There’s really nothing else that we would have done other than this because from when we were young we were always doing things like this, so even being able to recognize that vacuum is because we were already in it.

How is it like running a production company in Nigeria?

Cheese: First of all you need to hold your mind firm, cause when you come on set, even before the actual shoot, things are often going up and down, left and right, so if you’re not in a sound mind and organized, you’ll struggle.

Ebuka: Yeah, I think that’s the key thing you need to handle a project anywhere in the world but especially in Nigeria, through pre-production, production and post-production.

Pre-production is pretty much visualizing the project in your mind, working through all the steps, and as a producer, your job is to figure out everything you need at any given point, and make sure that the things are ready before you get on set.

And when you get on set, that’s the actual production, you’ll find that some things you prepared might not work in real life, or the person that’s responsible for it just fucks you up, and that’s where your damage control instincts kick in.

And whatever you’re able to do in production, post-production is where everything comes together. That’s speaking for film in particular, but there’s things like events which we also do these days, but essentially if there’s anything you need, it’s organization and balls.

Chisom: And the ability to think on your feet. Someone said production is 40% preparation and 60% damage control. You finish planning things to go some way then it doesn’t happen when you get on set so you have to think on your feet.

Ebuka: Even the one that we’re doing today, we’re in a round of damage control, but you wouldn’t be able to tell that shit is going left, but that’s because of how often shit goes left.

How different is it from when you first started to now?

Damola: When I joined the company we used to do music videos, and other smaller forms of content for brands, but now we’ve progressed to TV commercials and a production of our own event.

What’re some significant challenges that you’ve had to overcome that?

Ebuka: I think the most significant challenge is the lack of structure in Nigeria. Cause with everything in Nigeria, there’s an industry but there’s no industry, so you have to create the industry in a way. For example, there’s directors unions and all those things but they do’t really hold sway, so who’s representing your interests. There’s no defined way to do a budget, there’s no defined way to go about getting jobs. You pretty much have to figure out everything yourself. There’s no defined way for productions to work. SO if there’s any big challenge, I’ll just say the lack of structure in Nigeria.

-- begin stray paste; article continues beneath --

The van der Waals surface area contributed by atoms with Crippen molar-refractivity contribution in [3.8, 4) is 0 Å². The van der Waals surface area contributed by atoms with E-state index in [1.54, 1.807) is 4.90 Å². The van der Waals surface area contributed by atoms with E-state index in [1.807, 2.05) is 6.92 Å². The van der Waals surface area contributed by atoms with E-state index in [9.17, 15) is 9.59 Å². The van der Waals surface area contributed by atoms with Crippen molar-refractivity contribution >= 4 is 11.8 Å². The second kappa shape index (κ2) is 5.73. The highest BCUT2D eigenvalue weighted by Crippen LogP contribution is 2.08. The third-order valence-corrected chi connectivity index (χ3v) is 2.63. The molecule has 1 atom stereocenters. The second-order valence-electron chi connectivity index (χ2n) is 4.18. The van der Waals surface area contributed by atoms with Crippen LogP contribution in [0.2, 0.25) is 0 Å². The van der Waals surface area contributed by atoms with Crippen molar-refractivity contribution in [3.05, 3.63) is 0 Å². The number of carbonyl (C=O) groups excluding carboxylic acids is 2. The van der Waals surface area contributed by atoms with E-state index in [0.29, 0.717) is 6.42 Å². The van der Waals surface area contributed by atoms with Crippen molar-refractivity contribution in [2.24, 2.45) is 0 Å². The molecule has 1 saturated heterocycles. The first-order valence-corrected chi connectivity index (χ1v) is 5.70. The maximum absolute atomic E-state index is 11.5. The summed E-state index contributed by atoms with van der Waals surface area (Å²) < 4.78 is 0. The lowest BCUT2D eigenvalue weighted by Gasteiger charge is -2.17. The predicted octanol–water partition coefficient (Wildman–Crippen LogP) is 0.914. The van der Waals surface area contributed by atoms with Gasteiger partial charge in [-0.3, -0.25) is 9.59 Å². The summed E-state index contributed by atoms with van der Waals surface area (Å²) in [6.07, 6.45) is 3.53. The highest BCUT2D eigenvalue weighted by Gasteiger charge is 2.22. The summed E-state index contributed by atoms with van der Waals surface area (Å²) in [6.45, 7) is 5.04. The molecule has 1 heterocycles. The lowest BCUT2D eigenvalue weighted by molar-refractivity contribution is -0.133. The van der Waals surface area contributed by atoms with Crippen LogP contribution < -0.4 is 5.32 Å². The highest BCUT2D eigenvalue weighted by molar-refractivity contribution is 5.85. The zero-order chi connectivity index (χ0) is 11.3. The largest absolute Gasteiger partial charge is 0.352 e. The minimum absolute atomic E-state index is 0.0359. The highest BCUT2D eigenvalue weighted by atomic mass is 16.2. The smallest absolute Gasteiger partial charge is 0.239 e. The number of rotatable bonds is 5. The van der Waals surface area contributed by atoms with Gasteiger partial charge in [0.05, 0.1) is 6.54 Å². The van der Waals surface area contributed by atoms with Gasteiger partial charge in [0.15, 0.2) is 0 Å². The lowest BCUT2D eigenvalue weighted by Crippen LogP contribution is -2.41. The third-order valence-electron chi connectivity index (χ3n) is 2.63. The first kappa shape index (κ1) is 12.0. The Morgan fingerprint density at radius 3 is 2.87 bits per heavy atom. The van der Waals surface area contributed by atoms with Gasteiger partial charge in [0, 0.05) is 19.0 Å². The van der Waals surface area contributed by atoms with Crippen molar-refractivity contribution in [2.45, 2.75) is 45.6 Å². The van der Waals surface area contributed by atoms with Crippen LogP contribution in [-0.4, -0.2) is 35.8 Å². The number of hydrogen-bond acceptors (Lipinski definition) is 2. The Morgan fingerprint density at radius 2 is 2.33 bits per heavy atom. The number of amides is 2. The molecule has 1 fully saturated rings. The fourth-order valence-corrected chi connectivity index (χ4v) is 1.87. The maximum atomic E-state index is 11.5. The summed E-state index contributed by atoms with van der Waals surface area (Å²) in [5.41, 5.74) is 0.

It’s a challenge but also an advantage because it also means that anything goes, like you see four people who have no degree in filmmaking, are now running a very successful production company in Nigeria. That can only happen because of how crazy our country is, but that craze also poses a challenge to doing the work as well

Chisom: There should be a balance to the craze.

You guys are brothers and close friends, how does this come to play in terms of acting as support systems?

Cheese: We’re used to each other so it just makes things move easier, without stress. If there was bad blood we wouldn’t be able to handle high-stress situations together.

Chisom: It just comes naturally cause we’ve known each other for so long, and even before we started the company, we’ve always been supporting each other, so we’ve just kept to going.

Ebuka: So we’re a big family, apart from the three of us biologically, there’s three others and so it’s a very close-knit family, and it was such that in the places that we are up in, our parents didn’t really let us socialize because they weren’t the smoothest neighbourhoods so we became our own community. We’d play ball together, we’d do things together, and I guess that kind of made us bond as brothers.

I feel like that’s the reason why with Vogue Boys events as well, I feel like the energy you see with everyone, we plant the seeds of that, because as brothers we’re just doing what we usually do, and there’s so many more of us that are now like brothers. So however the party goes, as long as there’s music, alcohol, and it’s just us there, it’s going to be lit.